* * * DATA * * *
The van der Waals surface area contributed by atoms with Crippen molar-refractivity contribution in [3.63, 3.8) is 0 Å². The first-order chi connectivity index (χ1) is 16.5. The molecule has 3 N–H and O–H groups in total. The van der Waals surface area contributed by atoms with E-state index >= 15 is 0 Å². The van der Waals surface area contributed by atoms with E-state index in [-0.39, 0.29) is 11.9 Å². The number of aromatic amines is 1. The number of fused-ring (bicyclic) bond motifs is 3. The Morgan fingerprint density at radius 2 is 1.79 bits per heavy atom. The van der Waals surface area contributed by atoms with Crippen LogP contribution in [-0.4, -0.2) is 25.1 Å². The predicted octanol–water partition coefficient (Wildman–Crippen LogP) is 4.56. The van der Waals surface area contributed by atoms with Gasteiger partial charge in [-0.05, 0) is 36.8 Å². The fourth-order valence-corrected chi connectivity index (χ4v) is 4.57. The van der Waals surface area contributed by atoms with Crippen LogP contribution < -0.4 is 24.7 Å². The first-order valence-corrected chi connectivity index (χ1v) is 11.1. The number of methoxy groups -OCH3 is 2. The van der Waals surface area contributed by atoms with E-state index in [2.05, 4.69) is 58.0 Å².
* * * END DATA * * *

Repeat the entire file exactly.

The van der Waals surface area contributed by atoms with Crippen molar-refractivity contribution in [3.63, 3.8) is 0 Å². The first-order chi connectivity index (χ1) is 16.5. The molecule has 3 N–H and O–H groups in total. The van der Waals surface area contributed by atoms with E-state index >= 15 is 0 Å². The van der Waals surface area contributed by atoms with E-state index in [-0.39, 0.29) is 11.9 Å². The number of aromatic amines is 1. The number of fused-ring (bicyclic) bond motifs is 3. The Morgan fingerprint density at radius 2 is 1.79 bits per heavy atom. The van der Waals surface area contributed by atoms with Crippen LogP contribution in [-0.4, -0.2) is 25.1 Å². The predicted octanol–water partition coefficient (Wildman–Crippen LogP) is 4.56. The van der Waals surface area contributed by atoms with Gasteiger partial charge in [-0.05, 0) is 36.8 Å². The fourth-order valence-corrected chi connectivity index (χ4v) is 4.57. The van der Waals surface area contributed by atoms with Crippen LogP contribution < -0.4 is 24.7 Å². The first-order valence-corrected chi connectivity index (χ1v) is 11.1. The number of methoxy groups -OCH3 is 2. The van der Waals surface area contributed by atoms with E-state index in [2.05, 4.69) is 58.0 Å².